Your body is about 60% water. There's water inside your cells and out. There's water in your bloodstream and in your organs. There's even water inside your bones (synovial fluid) and your spinal cord (spinal fluid).
Like any healthy body of water — a swimming pool, a lake, an ocean — the water in your body needs to stay clean. And to stay clean, it needs a filter.
Fortunately, your body has one. In fact, it has two — your kidneys. They filter out toxins and wastes and send them to the bladder for disposal.
The kidneys also help control the alkaline/acid balance of the body (critical for optimal health), cellular levels of electrolytes (potassium, sodium, calcium, magnesium), and blood pressure levels.
Meanwhile, your bladder is the storage container that holds your urine, so you can control your urination to when it's convenient. Unless of course your bladder is irritated, in which case you go when IT wants you to!
If your kidneys and bladder are in tiptop shape, you'll feel clean and clear from the inside out, helping you maintain abundant energy and a sharp mind.
Here are a few simple but highly effective tips for the care and maintenance of your filtering system.
It's hard for your kidneys to flush toxins out of your system if you're dehydrated. But exactly how much water should you drink every day? There are a lot of different recommendations — and I think you should ignore them all! Just check your lips and mouth. If they're dry, you need to drink more water. It's as simple as that!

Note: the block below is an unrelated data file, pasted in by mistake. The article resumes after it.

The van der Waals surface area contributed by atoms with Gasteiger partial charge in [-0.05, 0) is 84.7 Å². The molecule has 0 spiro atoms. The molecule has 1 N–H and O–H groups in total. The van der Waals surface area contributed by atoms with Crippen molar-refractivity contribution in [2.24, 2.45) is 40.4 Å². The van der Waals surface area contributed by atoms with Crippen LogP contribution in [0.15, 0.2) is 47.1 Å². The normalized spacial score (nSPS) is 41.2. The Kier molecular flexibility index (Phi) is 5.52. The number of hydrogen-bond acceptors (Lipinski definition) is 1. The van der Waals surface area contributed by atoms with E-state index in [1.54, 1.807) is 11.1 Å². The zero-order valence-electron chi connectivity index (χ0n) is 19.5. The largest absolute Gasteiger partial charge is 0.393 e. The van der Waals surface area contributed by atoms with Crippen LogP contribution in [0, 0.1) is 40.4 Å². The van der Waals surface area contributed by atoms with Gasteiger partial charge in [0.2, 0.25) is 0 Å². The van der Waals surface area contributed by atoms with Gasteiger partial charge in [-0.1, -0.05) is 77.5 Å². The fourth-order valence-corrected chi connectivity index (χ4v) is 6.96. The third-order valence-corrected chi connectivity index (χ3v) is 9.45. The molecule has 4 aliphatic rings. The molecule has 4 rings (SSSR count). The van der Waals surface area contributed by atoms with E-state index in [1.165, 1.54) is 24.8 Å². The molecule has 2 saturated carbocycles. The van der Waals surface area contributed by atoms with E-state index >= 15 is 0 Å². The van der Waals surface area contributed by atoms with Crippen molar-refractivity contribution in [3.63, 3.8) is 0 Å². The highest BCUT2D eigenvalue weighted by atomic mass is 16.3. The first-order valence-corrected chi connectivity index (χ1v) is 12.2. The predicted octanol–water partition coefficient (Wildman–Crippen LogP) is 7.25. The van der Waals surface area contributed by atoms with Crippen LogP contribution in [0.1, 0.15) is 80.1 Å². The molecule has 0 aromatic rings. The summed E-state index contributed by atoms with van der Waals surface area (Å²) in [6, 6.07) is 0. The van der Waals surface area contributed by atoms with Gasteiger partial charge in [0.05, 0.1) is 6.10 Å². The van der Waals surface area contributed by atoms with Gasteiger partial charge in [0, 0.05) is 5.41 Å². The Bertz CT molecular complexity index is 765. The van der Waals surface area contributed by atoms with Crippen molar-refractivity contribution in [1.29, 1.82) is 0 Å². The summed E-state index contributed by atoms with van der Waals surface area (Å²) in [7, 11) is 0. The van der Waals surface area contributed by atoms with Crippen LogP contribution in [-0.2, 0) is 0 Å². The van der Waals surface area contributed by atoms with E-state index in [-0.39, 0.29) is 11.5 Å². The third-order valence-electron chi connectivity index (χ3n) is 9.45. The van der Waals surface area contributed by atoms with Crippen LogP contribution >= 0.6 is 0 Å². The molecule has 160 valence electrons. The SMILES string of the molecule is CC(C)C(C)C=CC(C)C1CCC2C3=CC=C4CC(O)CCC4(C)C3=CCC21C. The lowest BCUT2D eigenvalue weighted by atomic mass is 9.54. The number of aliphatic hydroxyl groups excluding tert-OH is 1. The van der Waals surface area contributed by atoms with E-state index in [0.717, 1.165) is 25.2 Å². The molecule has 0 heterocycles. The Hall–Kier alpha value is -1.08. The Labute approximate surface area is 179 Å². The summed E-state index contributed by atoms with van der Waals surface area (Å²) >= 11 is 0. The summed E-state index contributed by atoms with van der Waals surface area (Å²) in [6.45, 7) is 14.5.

Another simple method is to check the color of your urine. If it's a dull yellow, then there's not enough water diluting it and you should drink more. (Urine can also turn bright yellow from taking B vitamins, but that's different from the murky yellow of overly concentrated urine.)
A third method is that when you feel tired, drink a glass of water and see if your energy improves in a couple of minutes. If it does, you were dehydrated.
Another method, which I often use to tell if I'm dehydrated: when I'm thirsty, I can easily chug a whole glass of water; when I'm not thirsty, I prefer to sip it.
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